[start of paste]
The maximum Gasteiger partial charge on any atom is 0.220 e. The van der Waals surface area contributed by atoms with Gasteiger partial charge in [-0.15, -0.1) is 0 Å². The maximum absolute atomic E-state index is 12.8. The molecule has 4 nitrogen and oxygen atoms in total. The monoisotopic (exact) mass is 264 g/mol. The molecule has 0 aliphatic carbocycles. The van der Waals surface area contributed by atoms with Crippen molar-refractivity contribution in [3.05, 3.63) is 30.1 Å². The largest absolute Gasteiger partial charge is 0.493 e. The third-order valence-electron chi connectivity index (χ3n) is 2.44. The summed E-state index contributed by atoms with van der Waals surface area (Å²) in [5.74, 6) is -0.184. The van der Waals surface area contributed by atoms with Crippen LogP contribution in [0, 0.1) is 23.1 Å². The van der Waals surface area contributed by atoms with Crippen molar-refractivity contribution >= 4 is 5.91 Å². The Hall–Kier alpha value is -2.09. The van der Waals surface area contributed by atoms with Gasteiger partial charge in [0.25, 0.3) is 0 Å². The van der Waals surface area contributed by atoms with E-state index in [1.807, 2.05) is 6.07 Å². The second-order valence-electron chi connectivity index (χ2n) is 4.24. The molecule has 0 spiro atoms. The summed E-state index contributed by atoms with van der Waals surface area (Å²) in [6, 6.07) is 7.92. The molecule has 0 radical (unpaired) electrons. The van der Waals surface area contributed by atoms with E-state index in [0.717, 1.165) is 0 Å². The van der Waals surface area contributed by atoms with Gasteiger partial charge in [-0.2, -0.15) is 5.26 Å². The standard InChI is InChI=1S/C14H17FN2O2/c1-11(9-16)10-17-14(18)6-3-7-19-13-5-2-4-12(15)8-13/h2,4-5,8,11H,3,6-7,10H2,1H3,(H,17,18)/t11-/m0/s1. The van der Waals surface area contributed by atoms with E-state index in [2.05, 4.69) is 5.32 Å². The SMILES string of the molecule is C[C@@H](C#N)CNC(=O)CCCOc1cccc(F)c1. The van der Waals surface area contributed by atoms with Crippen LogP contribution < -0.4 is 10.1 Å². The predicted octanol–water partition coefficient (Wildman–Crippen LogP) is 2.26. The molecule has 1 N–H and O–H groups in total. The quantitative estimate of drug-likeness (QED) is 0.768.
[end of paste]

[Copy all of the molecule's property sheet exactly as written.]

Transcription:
The maximum Gasteiger partial charge on any atom is 0.220 e. The van der Waals surface area contributed by atoms with Gasteiger partial charge in [-0.15, -0.1) is 0 Å². The maximum absolute atomic E-state index is 12.8. The molecule has 4 nitrogen and oxygen atoms in total. The monoisotopic (exact) mass is 264 g/mol. The molecule has 0 aliphatic carbocycles. The van der Waals surface area contributed by atoms with Crippen molar-refractivity contribution in [3.05, 3.63) is 30.1 Å². The largest absolute Gasteiger partial charge is 0.493 e. The third-order valence-electron chi connectivity index (χ3n) is 2.44. The summed E-state index contributed by atoms with van der Waals surface area (Å²) in [5.74, 6) is -0.184. The van der Waals surface area contributed by atoms with Crippen LogP contribution in [0, 0.1) is 23.1 Å². The van der Waals surface area contributed by atoms with Crippen molar-refractivity contribution >= 4 is 5.91 Å². The Hall–Kier alpha value is -2.09. The van der Waals surface area contributed by atoms with Gasteiger partial charge in [0.25, 0.3) is 0 Å². The van der Waals surface area contributed by atoms with E-state index in [1.807, 2.05) is 6.07 Å². The second-order valence-electron chi connectivity index (χ2n) is 4.24. The molecule has 0 spiro atoms. The summed E-state index contributed by atoms with van der Waals surface area (Å²) in [6, 6.07) is 7.92. The molecule has 0 radical (unpaired) electrons. The van der Waals surface area contributed by atoms with E-state index in [0.717, 1.165) is 0 Å². The van der Waals surface area contributed by atoms with Gasteiger partial charge in [-0.2, -0.15) is 5.26 Å². The standard InChI is InChI=1S/C14H17FN2O2/c1-11(9-16)10-17-14(18)6-3-7-19-13-5-2-4-12(15)8-13/h2,4-5,8,11H,3,6-7,10H2,1H3,(H,17,18)/t11-/m0/s1. The van der Waals surface area contributed by atoms with E-state index in [2.05, 4.69) is 5.32 Å². The SMILES string of the molecule is C[C@@H](C#N)CNC(=O)CCCOc1cccc(F)c1. The van der Waals surface area contributed by atoms with Crippen LogP contribution < -0.4 is 10.1 Å². The predicted octanol–water partition coefficient (Wildman–Crippen LogP) is 2.26. The molecule has 1 N–H and O–H groups in total. The quantitative estimate of drug-likeness (QED) is 0.768.